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June 20, 2011 9:20 AM Shining a light on voter suppression

By Steve Benen

Much of the media tends to ignore this, so I was delighted to see this column from E.J. Dionne Jr. today.

An attack on the right to vote is underway across the country through laws designed to make it more difficult to cast a ballot. If this were happening in an emerging democracy, we’d condemn it as election-rigging. But it’s happening here, so there’s barely a whimper.

The laws are being passed in the name of preventing “voter fraud.” But study after study has shown that fraud by voters is not a major problem — and is less of a problem than how hard many states make it for people to vote in the first place. Some of the new laws, notably those limiting the number of days for early voting, have little plausible connection to battling fraud.

These statutes are not neutral. Their greatest impact will be to reduce turnout among African Americans, Latinos and the young. It is no accident that these groups were key to Barack Obama’s victory in 2008 — or that the laws in question are being enacted in states where Republicans control state governments.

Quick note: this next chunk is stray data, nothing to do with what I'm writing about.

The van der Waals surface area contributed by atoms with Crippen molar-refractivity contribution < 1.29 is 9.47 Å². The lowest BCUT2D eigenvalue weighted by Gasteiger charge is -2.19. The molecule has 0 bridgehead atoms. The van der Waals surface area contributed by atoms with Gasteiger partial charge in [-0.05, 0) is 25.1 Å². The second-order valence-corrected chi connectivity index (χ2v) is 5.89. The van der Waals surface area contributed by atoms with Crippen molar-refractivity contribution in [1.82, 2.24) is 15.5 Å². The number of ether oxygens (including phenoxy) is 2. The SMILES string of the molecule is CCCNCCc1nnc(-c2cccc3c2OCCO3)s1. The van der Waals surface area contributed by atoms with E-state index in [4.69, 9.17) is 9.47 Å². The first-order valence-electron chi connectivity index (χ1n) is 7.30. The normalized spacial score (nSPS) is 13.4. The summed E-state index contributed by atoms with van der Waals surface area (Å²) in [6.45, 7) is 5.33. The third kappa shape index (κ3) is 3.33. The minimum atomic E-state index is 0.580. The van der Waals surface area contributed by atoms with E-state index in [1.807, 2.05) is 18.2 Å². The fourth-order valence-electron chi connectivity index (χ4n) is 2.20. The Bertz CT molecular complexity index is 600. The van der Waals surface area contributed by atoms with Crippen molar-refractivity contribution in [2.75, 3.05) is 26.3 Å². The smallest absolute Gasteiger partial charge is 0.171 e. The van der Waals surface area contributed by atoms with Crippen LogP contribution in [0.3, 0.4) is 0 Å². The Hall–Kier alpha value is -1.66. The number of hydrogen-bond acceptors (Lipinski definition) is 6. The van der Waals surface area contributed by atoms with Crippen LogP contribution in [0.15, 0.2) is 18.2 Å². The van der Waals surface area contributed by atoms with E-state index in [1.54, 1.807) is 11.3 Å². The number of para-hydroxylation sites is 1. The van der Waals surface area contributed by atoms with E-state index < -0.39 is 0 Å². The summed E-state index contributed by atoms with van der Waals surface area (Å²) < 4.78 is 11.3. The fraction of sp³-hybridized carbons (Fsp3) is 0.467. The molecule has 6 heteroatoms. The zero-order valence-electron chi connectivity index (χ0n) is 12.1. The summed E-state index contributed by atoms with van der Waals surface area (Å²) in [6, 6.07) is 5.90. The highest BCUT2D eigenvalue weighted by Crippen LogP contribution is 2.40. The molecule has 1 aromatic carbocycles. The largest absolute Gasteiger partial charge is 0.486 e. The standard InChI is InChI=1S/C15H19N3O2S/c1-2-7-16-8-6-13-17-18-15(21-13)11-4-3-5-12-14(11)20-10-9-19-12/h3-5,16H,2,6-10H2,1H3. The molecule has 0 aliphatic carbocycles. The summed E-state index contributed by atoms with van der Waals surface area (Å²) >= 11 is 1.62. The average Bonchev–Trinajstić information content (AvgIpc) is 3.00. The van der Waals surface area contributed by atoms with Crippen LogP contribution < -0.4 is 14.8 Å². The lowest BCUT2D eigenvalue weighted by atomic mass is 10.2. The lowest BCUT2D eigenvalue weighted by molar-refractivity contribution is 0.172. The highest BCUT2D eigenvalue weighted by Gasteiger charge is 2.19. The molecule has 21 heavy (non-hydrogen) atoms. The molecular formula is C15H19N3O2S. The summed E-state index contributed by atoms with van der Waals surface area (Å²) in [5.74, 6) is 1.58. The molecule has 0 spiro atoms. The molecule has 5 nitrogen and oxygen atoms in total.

Again, think of what this would look like to a dispassionate observer. A party wins an election, as the GOP did in 2010. Then it changes the election laws in ways that benefit itself. In a democracy, the electorate is supposed to pick the politicians. With these laws, politicians are shaping their electorates.

A party comfortable with the notion of limits probably wouldn’t even attempt such an audacious scheme. Under the auspices of rooting out non-existent “voter fraud,” Republicans are passing voter-ID measures, approving new laws restricting voter-registration drives, and closing early-voting windows. It’s not subtle, but it is disgraceful. The GOP fears losing in a fair fight, so the party is trying to rig the game.